Questions remain with Kings’ perimeter defense


If defense wins championships, the Sacramento Kings weren’t worthy of a ribbon in 2014-15. Jaw-dropping individual and team shooting displays were witnessed at the expense of the Kings’ incohesive, slow-reacting units.

After allowing the most 3-point makes in franchise history, the Kings’ perimeter defense needed dire attention. Vice President of Basketball and Franchise Operations Vlade Divac gutted and rebuilt the roster, but outside defensive woes weren’t directly addressed.

Luc Mbah a Moute was supposed to become Sacramento’s new stopper, but a failed physical and grievance filed against the team quelled any hope of the rangy swingman donning the uniform. Divac pursued Wes Matthews but the guard rejected top dollar to sign with the Dallas Mavericks.

The free agent wings the Kings did land are talented defensively, yet don’t inspire greatness.

Caron Butler was once counted on to guard elite scorers, but at 35-years-old his effectiveness has waned noticeably.

Quincy Acy reliably holds down stretch fours, but his lateral speed makes him less than ideal to shadow twos and threes. Undrafted rookie forward Duje Dukan is unproven guarding threes or fours.

Since turning pro, off guards Marco Belinelli and James Anderson have underwhelmed as defenders. Belinelli in particular produced the ninth-worst DRPM (Defensive Real Plus Minus) among shooting guards in 2014-15. Anderson has yet to convert his tools into results.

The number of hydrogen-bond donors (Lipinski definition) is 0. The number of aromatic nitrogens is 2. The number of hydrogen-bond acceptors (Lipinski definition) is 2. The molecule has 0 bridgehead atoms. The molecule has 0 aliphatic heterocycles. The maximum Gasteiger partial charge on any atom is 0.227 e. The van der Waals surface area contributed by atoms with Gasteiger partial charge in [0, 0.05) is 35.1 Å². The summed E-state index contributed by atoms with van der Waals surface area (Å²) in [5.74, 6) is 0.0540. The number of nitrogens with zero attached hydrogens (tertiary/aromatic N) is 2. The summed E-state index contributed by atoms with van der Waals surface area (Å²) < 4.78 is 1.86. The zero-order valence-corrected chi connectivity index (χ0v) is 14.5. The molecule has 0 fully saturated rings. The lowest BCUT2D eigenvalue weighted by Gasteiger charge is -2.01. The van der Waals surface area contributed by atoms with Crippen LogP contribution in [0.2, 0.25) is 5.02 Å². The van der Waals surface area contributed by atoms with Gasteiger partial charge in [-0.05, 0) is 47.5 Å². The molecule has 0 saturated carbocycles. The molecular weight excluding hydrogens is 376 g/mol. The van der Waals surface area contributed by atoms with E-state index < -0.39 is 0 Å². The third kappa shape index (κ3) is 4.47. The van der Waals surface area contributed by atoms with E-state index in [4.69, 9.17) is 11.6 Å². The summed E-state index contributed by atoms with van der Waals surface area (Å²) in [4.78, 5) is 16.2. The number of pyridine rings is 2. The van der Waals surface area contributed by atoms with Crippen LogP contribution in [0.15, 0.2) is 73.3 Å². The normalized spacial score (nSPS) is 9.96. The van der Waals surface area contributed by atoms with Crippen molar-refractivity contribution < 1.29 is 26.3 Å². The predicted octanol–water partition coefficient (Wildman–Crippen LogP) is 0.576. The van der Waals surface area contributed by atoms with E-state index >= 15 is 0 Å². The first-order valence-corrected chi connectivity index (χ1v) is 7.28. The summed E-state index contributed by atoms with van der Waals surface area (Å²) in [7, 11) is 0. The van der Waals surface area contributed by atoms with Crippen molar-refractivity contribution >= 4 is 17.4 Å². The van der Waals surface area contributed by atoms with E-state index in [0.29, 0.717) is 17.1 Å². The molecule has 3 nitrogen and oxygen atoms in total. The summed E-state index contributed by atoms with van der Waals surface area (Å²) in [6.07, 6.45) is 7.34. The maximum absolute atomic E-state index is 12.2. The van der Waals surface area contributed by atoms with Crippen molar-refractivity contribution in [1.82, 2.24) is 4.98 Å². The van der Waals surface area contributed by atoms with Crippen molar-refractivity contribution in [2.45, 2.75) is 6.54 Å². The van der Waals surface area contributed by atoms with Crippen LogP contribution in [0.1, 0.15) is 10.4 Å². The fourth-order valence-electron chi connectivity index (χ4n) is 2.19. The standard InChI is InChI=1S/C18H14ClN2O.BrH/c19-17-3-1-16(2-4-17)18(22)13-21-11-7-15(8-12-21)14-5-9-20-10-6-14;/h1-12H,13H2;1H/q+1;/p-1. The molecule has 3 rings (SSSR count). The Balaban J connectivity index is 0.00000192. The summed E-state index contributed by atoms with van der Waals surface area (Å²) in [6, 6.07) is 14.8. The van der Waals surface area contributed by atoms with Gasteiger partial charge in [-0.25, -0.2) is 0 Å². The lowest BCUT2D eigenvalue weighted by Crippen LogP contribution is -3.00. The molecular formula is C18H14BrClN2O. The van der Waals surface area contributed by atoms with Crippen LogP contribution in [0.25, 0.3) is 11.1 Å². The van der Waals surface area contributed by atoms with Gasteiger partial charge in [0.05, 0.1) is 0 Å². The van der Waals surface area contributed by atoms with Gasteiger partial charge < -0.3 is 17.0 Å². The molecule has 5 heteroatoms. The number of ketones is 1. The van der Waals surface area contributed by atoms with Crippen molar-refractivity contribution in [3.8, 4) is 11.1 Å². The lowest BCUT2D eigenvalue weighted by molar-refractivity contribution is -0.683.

At the point, D-League sensation Seth Curry’s defense has been a liability since leaving Duke. Nine-year veteran Rajon Rondo holds the most upside to slow opponents out of the entire free agent haul, but he also arrives with imperfections.

A feared stopper early in his NBA career, Rondo’s defensive mastery has regressed the last few years. While a torn ACL in January 2013 didn’t lend any favors, the four-time All-Star actually hurt the Boston Celtics defensively the season following. Rondo managed his best defense since the injury with the Dallas Mavericks, holding assignments nearly nine percent below their typical 3-point accuracy, but a 46-game sample size can’t guarantee success with the Kings.

Sacramento’s hopes may lie in a rookie lottery pick, along with internal development. Willie Cauley-Stein was heralded as a player who could guard every position at the University of Kentucky, and though that seems unrealistic in the NBA, his expertise derailing pick-and-rolls will be leaned upon. At the least, Cauley-Stein’s presence in the paint should give outside defenders added faith that the rookie will be available to help with drivers in the halfcourt or the break.

A team competing for the playoffs can’t depend on a lone rookie however. Holdovers Rudy Gay, Omri Casspi, Darren Collison and Ben McLemore must all hold themselves accountable for uneven 2014-15 efforts.

While Gay showed promise as a power forward, his help defense for the season was lacking. Casspi’s effectiveness fell off the face of the Earth after a positive year with the Houston Rockets. Collison was playing the best defense of his career before a sidelining injury, but he’ll need to prove he can guard twos with more minutes off the ball in store. Perhaps no one is under more pressure than McLemore, who’ll have to rediscover his lock-down form from last November and parlay it over a full schedule.

The Kings are counting on their more experienced roster to do little things like getting back on the break, which should help the NBA’s worst transition defense. Additionally a full training camp under George Karl and his coaching staff should be vastly beneficial. But without a proven shutdown wing in the fold, Sacramento is rolling the dice on their well-being.

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